Even the stage brand “H.E.R.” that’s used by singer Gabriella Sarmiento Wilson is a gimmick. The acronym stands for “Having Everything Revealed,” and if that lack of wit doesn’t tell you all you need to know, her pedantic political songs will clinch the point. Like a female John Legend, Wilson represents R & B’s decline into ersatz, derivative “soul” and pious tendentiousness — all three apparent in her Oscar-nominated song “Fight for You.”
Wilson’s would-be anthem uses current social unrest as a gimmick. It was written for the movie Judas and the Black Messiah, just as Legend’s song “Glory” was made to order for the ahistorical social-justice movie Selma. Both gimmicky tunes abuse the indoctrination of black youth made famous in the 1998 album The Miseducation of Lauryn Hill, further confusing the pop audience that cannot distinguish between political principal, historical misrepresentation, media manipulation, and their own generational restlessness.
Born in Vallejo, Calif., and raised in the socially conscious Bay Area, 23-year-old Wilson hits a new low for activist-advocate pop in “Fight for You,” taking advantage of recent flashpoints from Trayvon Martin to George Floyd and twisting them into Black Lives Matter blather. “Fight for You” typifies the bewilderment that overtook black America when President Obama left office without improving their real lives. (A Kalorama for everybody!) Instead, Obama’s saying “Trayvon Martin could have been my son” set off the hysteria of false empathy that has resulted in a perverse cultural phenomenon: the denial of black excellence in favor of deifying lawbreakers and criminals who met pathetically predictable ends. Their martyrdom offers the next-best salve to an ineffectual POTUS. “Fight For You” speaks the inchoate, yet inarguable zeal of hyped-up black protesters who cannot rationally explain the reasons for their agitation.
Justice, a word that has lost all meaning, doesn’t explain rioting for violent and materialistic revenge. Wilson dissolves this corrupted concept of “justice” into her song’s amorphous rhythm-and-rhyme. Ray Charles’s movie theme for 1967’s In the Heat of the Night was as socially anxious as it was erotic — a tossed-off bluesy masterpiece that elevated the movie. But “Fight for You” shares the same petty, crippling conceit as Judas and the Black Messiah. The stifled imagination of that film and of H.E.R.’s music video sees black people as trapped in a closed society. Fabricated scenes of police aggression mix with borrowed documentary footage of Sixties protests.
Wilson’s dream of a fascist police state is exactly what Kanye West controversially called “a choice.” In visual terms, the Fight for You video presents black life as a form of self-enslavement, self-criminalization — especially when lawbreakers are adopted as icons. In the video, Wilson portrays a girl who respects her father’s old-fogey religious imperatives yet nonetheless rebels. This privileged brat who never experienced the bygone offense of being denied the right to vote or sit at a lunch counter doesn’t appreciate what it means to rebel.
In musical terms “Fight for You” (a mélange of Janet Jackson, Marvin Gaye, and Prince) is unoriginal. Wilson mimics her musical forebears the same way many of her generation mimic political forebears — without comparable talent and with a different shallow, conviction. She’s merely commercial, which, for the hip-hop era, is the only conviction: In the video, the slogan I Am a Revolutionary is stamped on the bottom of shoes just like Spike Lee’s old “X” baseball cap that advertised his movie Malcolm X.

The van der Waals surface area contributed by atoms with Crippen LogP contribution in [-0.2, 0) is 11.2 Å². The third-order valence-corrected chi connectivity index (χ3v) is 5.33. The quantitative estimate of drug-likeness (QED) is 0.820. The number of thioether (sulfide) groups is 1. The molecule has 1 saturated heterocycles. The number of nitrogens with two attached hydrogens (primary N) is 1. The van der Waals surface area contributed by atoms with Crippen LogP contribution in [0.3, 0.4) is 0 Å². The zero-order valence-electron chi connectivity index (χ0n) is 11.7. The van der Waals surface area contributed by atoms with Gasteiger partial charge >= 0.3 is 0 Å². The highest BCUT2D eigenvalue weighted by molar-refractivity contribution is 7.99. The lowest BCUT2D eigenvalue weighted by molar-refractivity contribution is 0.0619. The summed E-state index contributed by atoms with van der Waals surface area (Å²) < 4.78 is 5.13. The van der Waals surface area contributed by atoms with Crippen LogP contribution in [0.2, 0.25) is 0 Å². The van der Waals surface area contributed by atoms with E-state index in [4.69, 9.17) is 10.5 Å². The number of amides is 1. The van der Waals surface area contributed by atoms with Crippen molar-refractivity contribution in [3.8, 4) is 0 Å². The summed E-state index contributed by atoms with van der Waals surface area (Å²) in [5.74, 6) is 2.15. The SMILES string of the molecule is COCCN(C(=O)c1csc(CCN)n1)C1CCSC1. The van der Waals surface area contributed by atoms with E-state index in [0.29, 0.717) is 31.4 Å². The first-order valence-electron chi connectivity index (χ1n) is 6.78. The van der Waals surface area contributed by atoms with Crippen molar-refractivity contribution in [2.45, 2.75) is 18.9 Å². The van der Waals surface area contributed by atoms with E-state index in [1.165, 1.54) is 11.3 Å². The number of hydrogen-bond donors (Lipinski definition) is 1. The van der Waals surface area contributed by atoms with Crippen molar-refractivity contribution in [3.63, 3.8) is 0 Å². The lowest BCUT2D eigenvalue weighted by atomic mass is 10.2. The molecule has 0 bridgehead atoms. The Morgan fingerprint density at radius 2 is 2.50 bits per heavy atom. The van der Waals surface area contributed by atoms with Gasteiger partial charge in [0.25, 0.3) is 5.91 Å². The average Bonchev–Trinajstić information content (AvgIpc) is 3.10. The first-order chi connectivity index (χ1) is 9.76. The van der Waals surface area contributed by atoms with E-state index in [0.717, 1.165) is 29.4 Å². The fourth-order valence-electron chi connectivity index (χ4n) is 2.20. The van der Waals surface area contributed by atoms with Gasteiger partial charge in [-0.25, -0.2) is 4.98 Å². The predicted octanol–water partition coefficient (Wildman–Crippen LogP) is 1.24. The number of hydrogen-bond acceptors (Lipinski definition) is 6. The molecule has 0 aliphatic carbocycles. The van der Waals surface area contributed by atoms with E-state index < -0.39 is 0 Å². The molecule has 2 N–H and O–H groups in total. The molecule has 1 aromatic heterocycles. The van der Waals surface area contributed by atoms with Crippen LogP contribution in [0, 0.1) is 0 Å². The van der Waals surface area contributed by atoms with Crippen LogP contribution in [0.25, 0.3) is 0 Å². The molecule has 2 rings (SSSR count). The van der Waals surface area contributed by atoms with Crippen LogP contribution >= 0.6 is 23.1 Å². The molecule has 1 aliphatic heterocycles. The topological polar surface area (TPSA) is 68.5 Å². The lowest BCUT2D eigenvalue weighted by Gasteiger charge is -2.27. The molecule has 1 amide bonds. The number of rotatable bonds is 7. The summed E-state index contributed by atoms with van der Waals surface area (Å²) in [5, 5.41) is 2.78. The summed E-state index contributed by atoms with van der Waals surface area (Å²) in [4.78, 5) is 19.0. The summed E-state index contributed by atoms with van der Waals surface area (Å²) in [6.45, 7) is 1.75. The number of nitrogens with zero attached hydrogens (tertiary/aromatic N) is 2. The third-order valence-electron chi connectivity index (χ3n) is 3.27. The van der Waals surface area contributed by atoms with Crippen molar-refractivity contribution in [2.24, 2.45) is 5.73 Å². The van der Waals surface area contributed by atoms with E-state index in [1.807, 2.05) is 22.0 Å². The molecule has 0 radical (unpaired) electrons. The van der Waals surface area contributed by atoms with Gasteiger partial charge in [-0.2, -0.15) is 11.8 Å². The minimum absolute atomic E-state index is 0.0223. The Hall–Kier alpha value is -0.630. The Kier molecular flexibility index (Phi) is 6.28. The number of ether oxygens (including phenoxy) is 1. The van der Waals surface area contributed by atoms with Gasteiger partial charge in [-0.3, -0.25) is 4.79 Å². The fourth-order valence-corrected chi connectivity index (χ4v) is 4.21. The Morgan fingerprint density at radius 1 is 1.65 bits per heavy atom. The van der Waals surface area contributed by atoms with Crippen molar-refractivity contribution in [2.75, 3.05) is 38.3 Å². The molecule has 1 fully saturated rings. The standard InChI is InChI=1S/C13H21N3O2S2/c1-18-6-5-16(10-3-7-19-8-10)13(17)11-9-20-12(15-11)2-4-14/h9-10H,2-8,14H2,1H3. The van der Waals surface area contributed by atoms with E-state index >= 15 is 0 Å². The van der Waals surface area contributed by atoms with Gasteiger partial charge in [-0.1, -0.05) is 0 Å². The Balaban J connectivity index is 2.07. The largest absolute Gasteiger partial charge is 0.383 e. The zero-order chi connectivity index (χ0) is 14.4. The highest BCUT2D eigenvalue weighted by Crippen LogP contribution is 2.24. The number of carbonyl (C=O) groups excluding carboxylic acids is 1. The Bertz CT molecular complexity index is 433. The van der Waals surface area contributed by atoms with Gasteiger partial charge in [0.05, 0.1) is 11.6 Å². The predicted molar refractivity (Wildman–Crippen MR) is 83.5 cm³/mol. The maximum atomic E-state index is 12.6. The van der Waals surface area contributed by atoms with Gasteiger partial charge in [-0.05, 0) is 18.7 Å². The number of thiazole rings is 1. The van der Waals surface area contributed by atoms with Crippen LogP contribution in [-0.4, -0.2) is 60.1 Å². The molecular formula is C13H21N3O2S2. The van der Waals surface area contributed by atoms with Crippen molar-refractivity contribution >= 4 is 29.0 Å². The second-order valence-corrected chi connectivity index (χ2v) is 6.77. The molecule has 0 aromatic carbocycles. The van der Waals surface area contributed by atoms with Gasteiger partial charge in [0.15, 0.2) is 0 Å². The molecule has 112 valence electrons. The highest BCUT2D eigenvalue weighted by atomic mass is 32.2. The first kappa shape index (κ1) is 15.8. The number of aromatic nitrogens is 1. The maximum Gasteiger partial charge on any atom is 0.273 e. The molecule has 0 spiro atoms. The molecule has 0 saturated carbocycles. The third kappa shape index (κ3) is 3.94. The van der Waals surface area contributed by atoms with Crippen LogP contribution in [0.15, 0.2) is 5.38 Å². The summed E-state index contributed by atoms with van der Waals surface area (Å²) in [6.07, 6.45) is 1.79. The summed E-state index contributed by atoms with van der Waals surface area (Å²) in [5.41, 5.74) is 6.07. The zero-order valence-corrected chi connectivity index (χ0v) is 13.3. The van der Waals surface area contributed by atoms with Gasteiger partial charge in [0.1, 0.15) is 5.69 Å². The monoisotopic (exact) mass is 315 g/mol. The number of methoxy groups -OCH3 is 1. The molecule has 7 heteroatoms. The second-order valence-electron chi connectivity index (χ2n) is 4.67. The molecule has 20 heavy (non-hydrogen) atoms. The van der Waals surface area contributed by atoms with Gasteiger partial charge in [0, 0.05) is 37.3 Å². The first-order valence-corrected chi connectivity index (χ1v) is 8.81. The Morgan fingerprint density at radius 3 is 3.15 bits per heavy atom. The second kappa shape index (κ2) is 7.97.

Wilson’s “Fight for You” is a sequel to 2020’s “I Can’t Breathe (Will anyone fight for me?)” — a paean to both George Floyd and Eric Garner. The childlike vocal emulates Janet Jackson’s chirpy faux-revolution spiel on “Rhythm Nation” but trades that song’s powerful dance momentum for Wilson’s usual draggy melody line. This is protest through a cannabis haze. High on its own righteousness, which Wilson confuses for tear gas. The names Ahmaud Arbery, Alton Sterling, Philando Castile, Delrawn Small, Walter Scott are brazened along with other unspecified deaths. But how many are gang-related? How many show Wilson’s understanding of urban sociology? She chirps “genocide” but doesn’t really seem to know the meaning of the word. She offers no gang-war eulogy such as the ones that made Ice Cube’s “Dead Homiez” so effective and Boyz n the Hood a classic.
Check Wilson’s insipid lyrical thought process:
“You think your so-called ‘black friend’ validates your wokeness / And erases your racism? / That kind of uncomfortable conversation is too hard for your trust fund pockets to swallow / To swallow the strange fruit hanging from my family tree.”
Replete with the exacerbated Billie Holiday reference, this is corporate protest, with video images courtesy of Vice News. Wilson seems indifferent to how black political movements have been hijacked. (A duet with Fiona Apple of Apple’s self-flagellating race equity song “Shameika” would make for a hilarious, fatuous showdown.) She doesn’t analyze Antifa’s usurpation or the mainstream media’s exploitation. She’s either ignorant, or part of the ruse — but can’t see that she is. That’s how hegemony works.
“The only solution / is a new evolution / we can’t take it no more / when they knock on your door / are you ready for war?”
Does Wilson realize she’s being used? (That moniker H.E.R. is as senseless as the new gender-free pronouns “them” and “they.”) She must think that making movie theme songs and music videos that are really political ads sponsored by biased film and record companies is progress. H.E.R.’s modish anger is the mildest corporate sell-out.